• The status of flights can also be found on the airports’ websites.


There is good medical and hospital quality in the larger cities. Offers outside cities are limited. Public hospitals often lack basic medicines and equipment, so Norwegian citizens are advised to use private services. It is common to have to pay before treatment takes place.

There are several reputable hospitals in Panama, including Hospital Cl¨ªnica Paitilla, Cl¨ªnica San Fernando, Hospital Nacional and the modern hospital, Punta Pac¨ªfica. Foreigners will normally have to use the private hospitals instead of the public ones. It is possible to pay by credit card (usually Visa, Mastercard or American Express) – which usually has to be done in advance.

No vaccines are required for visitors. It is currently unknown that there are special diseases in the country.

It is permissible to introduce medicines for personal use, but it is recommended to check with Panama’s nearest embassy for updated rules on the import of medicines.

Practical information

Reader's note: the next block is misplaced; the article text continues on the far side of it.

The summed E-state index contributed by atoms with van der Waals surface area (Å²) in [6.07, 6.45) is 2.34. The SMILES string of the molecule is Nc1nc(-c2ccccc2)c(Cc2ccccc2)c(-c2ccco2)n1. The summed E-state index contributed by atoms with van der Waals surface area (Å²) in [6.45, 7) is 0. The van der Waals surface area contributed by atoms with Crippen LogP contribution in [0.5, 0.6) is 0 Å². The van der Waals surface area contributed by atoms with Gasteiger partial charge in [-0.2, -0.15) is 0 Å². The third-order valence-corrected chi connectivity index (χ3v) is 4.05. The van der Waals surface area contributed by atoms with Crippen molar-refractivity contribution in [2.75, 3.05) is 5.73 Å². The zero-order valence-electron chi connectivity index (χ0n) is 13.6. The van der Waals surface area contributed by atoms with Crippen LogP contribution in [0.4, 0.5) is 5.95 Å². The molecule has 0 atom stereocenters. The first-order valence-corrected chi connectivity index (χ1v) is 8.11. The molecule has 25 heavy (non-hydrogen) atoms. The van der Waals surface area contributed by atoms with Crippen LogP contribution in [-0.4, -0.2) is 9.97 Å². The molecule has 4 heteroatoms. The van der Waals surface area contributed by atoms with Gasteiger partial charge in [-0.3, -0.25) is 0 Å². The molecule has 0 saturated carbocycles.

Panama is one of seven countries that form Central America. The Norwegian embassy in Bogot¨¢, Colombia, covers two of these countries. The official language is Spanish.

Panama is a tropical country and it is common to walk lightly. In Panama City, however, relatively formal. For men, it is sufficient in formal occasions with guayabera, a loose short-sleeved shirt on the outside of the pants.

The Kuna people with their colorful and beautifully woven and embroidered suits (mole), are sought after photo objects. However, one should always ask for permission before taking pictures/filming the locals, and preferably ask an adult before taking pictures of children. It is not uncommon for these to expect payment to pose for a photo.